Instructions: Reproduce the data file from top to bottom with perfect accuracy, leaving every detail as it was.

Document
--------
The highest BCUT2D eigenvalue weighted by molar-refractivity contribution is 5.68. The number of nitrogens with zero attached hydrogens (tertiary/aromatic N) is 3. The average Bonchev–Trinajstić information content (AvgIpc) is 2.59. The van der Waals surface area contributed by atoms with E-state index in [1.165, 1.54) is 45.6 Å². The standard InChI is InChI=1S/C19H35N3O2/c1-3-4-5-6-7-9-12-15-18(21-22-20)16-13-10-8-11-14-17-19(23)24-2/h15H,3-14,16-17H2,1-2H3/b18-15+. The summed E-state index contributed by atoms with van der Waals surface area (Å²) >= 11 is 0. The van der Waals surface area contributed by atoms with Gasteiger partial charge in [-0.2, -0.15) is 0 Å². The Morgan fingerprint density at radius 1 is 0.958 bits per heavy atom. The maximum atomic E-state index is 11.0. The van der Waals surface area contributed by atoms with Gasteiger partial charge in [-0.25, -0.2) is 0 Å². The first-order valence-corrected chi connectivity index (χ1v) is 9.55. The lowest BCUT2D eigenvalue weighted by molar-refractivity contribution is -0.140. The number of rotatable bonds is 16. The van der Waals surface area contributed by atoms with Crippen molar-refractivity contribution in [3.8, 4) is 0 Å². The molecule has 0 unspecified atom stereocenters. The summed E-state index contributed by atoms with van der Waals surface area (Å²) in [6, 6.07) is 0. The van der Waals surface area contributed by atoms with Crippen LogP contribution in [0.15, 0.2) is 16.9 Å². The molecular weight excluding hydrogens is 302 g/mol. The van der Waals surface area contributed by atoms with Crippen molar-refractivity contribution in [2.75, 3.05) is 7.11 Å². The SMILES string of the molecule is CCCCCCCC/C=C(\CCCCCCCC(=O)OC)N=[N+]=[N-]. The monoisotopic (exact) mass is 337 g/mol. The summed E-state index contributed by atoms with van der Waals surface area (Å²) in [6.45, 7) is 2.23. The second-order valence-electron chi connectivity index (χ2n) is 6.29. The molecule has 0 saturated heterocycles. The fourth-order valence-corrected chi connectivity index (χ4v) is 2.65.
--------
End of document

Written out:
The highest BCUT2D eigenvalue weighted by molar-refractivity contribution is 5.68. The number of nitrogens with zero attached hydrogens (tertiary/aromatic N) is 3. The average Bonchev–Trinajstić information content (AvgIpc) is 2.59. The van der Waals surface area contributed by atoms with E-state index in [1.165, 1.54) is 45.6 Å². The standard InChI is InChI=1S/C19H35N3O2/c1-3-4-5-6-7-9-12-15-18(21-22-20)16-13-10-8-11-14-17-19(23)24-2/h15H,3-14,16-17H2,1-2H3/b18-15+. The summed E-state index contributed by atoms with van der Waals surface area (Å²) >= 11 is 0. The van der Waals surface area contributed by atoms with Gasteiger partial charge in [-0.2, -0.15) is 0 Å². The Morgan fingerprint density at radius 1 is 0.958 bits per heavy atom. The maximum atomic E-state index is 11.0. The van der Waals surface area contributed by atoms with Gasteiger partial charge in [-0.25, -0.2) is 0 Å². The first-order valence-corrected chi connectivity index (χ1v) is 9.55. The lowest BCUT2D eigenvalue weighted by molar-refractivity contribution is -0.140. The number of rotatable bonds is 16. The van der Waals surface area contributed by atoms with Crippen molar-refractivity contribution in [3.8, 4) is 0 Å². The molecule has 0 unspecified atom stereocenters. The summed E-state index contributed by atoms with van der Waals surface area (Å²) in [6, 6.07) is 0. The van der Waals surface area contributed by atoms with Crippen LogP contribution in [0.15, 0.2) is 16.9 Å². The molecular weight excluding hydrogens is 302 g/mol. The van der Waals surface area contributed by atoms with Crippen molar-refractivity contribution in [2.75, 3.05) is 7.11 Å². The SMILES string of the molecule is CCCCCCCC/C=C(\CCCCCCCC(=O)OC)N=[N+]=[N-]. The monoisotopic (exact) mass is 337 g/mol. The summed E-state index contributed by atoms with van der Waals surface area (Å²) in [6.45, 7) is 2.23. The second-order valence-electron chi connectivity index (χ2n) is 6.29. The molecule has 0 saturated heterocycles. The fourth-order valence-corrected chi connectivity index (χ4v) is 2.65.